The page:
Editorial: A Reading List For Ambassador Ricciardone

EDITORIAL: A READING LIST FOR AMBASSADOR RICCIARDONE

Armenian Weekly
Aug 2, 2011

Responding to a question during a breakfast with the Diplomatic
Correspondents Association in Ankara recently, U.S. Ambassador to
Turkey Francis J. Ricciardone called on Yerevan and Ankara “to deal
with their history in a way that is open and honest and just.”

U.S. Ambassador to Turkey Francis J. Ricciardone The comment,
eerily reminiscent of the “just memory” discourse of Turkish foreign
minister Ahmet Davutoglu, was preceded by the glorification of the
latter as “an eminent world class scholar and historian.” After
lavishing praise at Davutoglu, Ricciardone noted that he himself is
“an amateur” when it comes to history, and mentioned a World War
I book he is currently reading, titled The Berlin-Baghdad Express:
The Ottoman Empire and Germany’s Bid for World Power. The book, by
Bilkent University professor Sean McMeekin, refers to 1915 as the
“Armenian massacres,” and considers genocide denier Gunther Lewy’s
The Armenian Massacres in Ottoman Turkey: A Disputed Genocide “by
far the best overview on the subject.”

This is not a book review where we discuss the merits-which are
many-and shortcomings of The Berlin-Baghdad Express. However,
as far as 1915 is concerned, the book clearly suffers from an
obsession with “Armenian atrocities,” “Armenian uprisings” sweeping
through the region, “Armenian partisans,” “Armenian guerillas,” and
“Armenian bandits.” On the other hand, the systematic deportation
and massacre of Armenians has received little if any attention,
and scholarly papers exploring the role the Berlin-Baghdad railroad
played during the Armenian genocide are not even considered worthy
of a mere footnote by the author.

Yet, Ambassador Ricciardone cites this book as an example of how, in
the context of 1915, “[t]here’s a lot of great scholarship that wasn’t
possible 15 years ago. And it’s now coming out because Turkey is more
confident of itself and more willing to have scholarly examination
of the records of the past.”

Below, we present a short list of books published in recent months
that might help Ambassador Ricciardone’s deal with 1915 in a way that
is more “open and honest and just.”

1-Confiscation and Destruction: The Young Turk Seizure of Armenian
Property by Ugur Ungor and Mehmet Polatel (Continuum, 2011)

The book’s title is self-explanatory. The authors summarize thusly
the theft of Armenian property during the genocide: “The Young Turk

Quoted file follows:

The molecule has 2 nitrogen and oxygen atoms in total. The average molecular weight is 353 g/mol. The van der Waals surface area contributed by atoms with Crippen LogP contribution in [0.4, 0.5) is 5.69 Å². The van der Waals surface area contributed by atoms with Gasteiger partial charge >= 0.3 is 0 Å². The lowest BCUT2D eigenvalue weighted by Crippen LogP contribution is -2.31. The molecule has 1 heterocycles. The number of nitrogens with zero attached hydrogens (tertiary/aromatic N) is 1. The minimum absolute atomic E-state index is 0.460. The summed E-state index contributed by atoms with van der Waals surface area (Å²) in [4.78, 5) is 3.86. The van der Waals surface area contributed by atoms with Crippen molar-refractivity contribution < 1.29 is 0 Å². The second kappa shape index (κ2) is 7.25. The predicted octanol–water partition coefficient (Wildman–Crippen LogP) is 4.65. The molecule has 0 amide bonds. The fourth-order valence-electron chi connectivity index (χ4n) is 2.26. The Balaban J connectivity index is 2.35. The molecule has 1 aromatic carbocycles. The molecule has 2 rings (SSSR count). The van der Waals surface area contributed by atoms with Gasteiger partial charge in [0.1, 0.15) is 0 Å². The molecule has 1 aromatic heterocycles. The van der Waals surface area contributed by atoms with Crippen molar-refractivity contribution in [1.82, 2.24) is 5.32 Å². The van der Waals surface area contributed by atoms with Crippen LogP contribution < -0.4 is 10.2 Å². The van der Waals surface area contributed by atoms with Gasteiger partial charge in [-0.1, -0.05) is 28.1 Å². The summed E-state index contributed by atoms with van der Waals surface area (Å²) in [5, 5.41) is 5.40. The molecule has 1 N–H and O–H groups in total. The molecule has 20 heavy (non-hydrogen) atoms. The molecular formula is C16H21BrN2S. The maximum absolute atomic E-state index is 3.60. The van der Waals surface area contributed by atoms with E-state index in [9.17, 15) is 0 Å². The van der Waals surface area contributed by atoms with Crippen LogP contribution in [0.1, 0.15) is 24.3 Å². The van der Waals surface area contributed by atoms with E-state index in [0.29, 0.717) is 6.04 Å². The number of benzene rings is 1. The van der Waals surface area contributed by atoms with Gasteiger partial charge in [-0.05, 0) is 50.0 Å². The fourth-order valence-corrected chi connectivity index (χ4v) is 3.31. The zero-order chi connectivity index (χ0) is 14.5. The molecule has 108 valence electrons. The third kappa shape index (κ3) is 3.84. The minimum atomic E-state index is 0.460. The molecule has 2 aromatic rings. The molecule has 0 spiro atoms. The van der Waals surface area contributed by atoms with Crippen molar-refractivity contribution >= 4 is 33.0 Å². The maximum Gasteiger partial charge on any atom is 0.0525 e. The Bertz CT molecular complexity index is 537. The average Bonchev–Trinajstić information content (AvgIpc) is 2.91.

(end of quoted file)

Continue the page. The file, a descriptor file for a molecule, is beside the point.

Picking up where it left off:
political elite played the decisive role in the subjugation of the
Ottoman Armenian economy to an ideologically legitimized process of
mass pillage. Local elites collaborated in this endeavor by assisting
the militias that came to deport and murder Armenian shopkeepers,
manufacturers, craftsmen, peasants. Moreover, ordinary Turks, such
as direct neighbors, bazaar merchants or refugees from the Balkans,
profited from the confiscation policy in different ways. Altogether,
these classes and groups contributed to the economic destruction of
Ottoman Armenians and the construction of a Turkish national economy.”

2-The Armenian Genocide: A Complete History by Raymond Kevorkian (I.B.

Tauris, 2011)

This 1000-page monumental book is the most comprehensive history of
the Armenian Genocide ever written. The author examines the genocidal
process by zooming in on Armenian-populated towns and villages across
the Ottoman Empire.

3-A Question of Genocide: Armenians and Turks at the End of the
Ottoman Empire edited by Ronald Grigor Suny, Fatma Muge Gocek, and
Norman Naimark (Oxford University Press, 2011)

In this book, 15 experts on the Armenian genocide and Ottoman history
delve into the history and historiography of the genocide, and discuss
the continuities between the Young Turks and the Turkish Republic.

4-The Making of Modern Turkey: Nation and State in Eastern Anatolia,
1913-50 by Ugur Ungor (Oxford University Press, 2011)

The author examines the violent destruction of the multi-ethnic fabric
of the eastern provinces of the Ottoman Empire. He notes that these
provinces “became an epicenter of Young Turk population policies and
the theatre of unprecedented levels of mass violence.”

From: Baghdasarian

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